Pomegranates bloom all year long in a tropical climate. There are three separate flowering seasons in subtropical central and western India, however, yield and quality are not as good as all crop harvests. It is critical to identify crop flowering and fruiting habits, as well as the manner in which bahar will produce a productive crop when all the elements associated with that bahar are taken into account.
Objectives of crop regulation
The main purpose of crop regulation is to force the tree to rest and produce prolific blossoms and fruits during any one or two flushes. Besides, some objectives are as under:
To obtain a suitable crop at a desired season
To regulate a uniform and good quality of the fruits
To maximize the production as well as profit to the grower.
To reduce the cost of cultivation because uninterrupted continuous blossom will produce light crops over the entire year and require a high cost for the monitoring and marketing.
Ambebahar (spring season flowering), mrigbahar (June-July flowering), and hastabahar (August-September flowering) are the three main flowering and fruiting seasons of the pomegranate (October-November flowering). Plants may continue to bear blooms and small crops irregularly at different times of the year under such conditions, which may not be commercially viable. Only one harvest each year is desirable for commercial production. Bahar selection is influenced by location as well as certain current production constraints such as irrigation water availability, fruit quality, market prices, and disease and pest infestations. Water supply is a major challenge for pomegranate growers in arid and semi-arid regions throughout the summer season. They constantly avoid picking ambebahar crops and limit harvesting to the winter months. Some farmers prefer Hastabahar because it has less water.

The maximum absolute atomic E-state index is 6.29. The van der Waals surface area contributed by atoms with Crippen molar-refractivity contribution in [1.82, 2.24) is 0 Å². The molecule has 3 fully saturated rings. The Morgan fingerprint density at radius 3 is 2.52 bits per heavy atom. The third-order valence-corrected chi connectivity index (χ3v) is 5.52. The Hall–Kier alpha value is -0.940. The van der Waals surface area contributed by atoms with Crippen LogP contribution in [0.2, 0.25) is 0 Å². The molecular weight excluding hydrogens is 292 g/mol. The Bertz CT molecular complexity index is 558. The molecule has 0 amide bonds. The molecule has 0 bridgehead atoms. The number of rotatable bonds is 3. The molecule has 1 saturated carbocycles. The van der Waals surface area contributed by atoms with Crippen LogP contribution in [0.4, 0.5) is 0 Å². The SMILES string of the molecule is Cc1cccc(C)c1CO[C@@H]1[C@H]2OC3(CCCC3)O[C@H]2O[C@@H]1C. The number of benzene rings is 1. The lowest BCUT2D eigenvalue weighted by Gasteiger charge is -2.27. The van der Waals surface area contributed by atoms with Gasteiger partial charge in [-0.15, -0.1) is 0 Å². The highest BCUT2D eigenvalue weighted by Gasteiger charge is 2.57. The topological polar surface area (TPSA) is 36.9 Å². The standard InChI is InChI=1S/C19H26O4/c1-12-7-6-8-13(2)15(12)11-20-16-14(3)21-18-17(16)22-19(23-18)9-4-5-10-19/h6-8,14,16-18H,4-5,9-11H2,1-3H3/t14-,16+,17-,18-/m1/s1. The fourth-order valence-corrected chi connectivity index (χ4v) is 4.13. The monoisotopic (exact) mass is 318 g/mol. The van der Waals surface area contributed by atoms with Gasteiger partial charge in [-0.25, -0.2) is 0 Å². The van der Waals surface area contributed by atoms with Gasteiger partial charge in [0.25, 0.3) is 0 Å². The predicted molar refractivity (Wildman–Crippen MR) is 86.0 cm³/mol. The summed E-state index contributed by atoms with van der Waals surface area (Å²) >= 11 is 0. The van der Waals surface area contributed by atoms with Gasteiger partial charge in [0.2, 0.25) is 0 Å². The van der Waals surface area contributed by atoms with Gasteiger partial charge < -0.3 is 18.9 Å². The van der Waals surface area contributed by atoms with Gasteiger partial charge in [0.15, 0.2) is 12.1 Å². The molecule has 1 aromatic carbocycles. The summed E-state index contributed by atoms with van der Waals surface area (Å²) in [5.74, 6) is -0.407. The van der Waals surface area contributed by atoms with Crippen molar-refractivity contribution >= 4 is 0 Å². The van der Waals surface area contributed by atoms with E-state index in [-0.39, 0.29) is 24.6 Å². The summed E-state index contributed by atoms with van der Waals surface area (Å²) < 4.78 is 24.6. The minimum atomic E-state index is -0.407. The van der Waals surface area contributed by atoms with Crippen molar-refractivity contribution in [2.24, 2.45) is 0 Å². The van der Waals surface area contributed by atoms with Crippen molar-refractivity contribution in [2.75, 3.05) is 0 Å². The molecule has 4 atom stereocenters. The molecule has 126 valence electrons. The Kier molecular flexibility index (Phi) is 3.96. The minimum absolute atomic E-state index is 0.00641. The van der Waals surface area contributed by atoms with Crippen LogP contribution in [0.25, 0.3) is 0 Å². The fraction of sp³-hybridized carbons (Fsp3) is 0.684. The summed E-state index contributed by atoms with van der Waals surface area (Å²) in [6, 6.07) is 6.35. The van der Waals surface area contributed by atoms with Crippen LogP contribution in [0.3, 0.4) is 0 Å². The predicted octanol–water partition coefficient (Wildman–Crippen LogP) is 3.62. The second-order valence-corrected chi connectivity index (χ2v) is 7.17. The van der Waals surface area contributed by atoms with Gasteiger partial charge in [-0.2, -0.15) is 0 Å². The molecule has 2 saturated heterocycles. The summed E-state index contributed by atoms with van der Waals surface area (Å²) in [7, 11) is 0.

Principles of flower regulation
Crop regulation’s main premise is to alter the pomegranate plant’s natural flowering to a desired season to maximize fruit yield, quality, and profitability. It is beneficial for the most efficient and long-term use of resources, as well as high production of high-quality fruits. Environmental and genetic factors influence the onset of flowering and the regulation of flowering. Pomegranates bloom intermittently in the arid and semi-arid regions from February to October. To avoid this, pomegranate crop regulation is done by a set of mechanisms at certain periods. All commercially grown varieties in the country are extremely susceptible to diseases and pests, especially Bacterial Leaf Blight, Scorching, Nematode, Termite, and Mite, among others. Therefore, availability of irrigation water, climate, pest and disease infestation, and market demand are major issues for flower regulation in pomegranates. Indian varieties mostly produce flowers throughout the year.
Methods of crop regulation in pomegranate
Many factors influence flowering, including irrigation withholding, defoliants, plant growth hormones, nutrient status, and canopy management (training and pruning), among others. Irrigation is stopped for one to two months before the required bahar in the pomegranate is obtained. After that, minor pruning and then foliar spraying of ethrels are defoliant to get rid of the leaves. The tree around the topsoil was dug up to a depth of 30 cm, equal to the leaf canopy. Manure and fertilizers are spread on the soil, which is subsequently leveled. Following the administration of the necessary dose of manure and fertilizers, light watering is performed. The better flowering, better floral sex ratio, higher fruit setting and eventually higher quality yields may result in fruits being taken in a year by these treatments. There must be good growth and development of pomegranate plants up to the first two years. Bahar treatment must begin from the third year onwards for better quality fruit production. Bahar treatment is done in the following ways in pomegranate.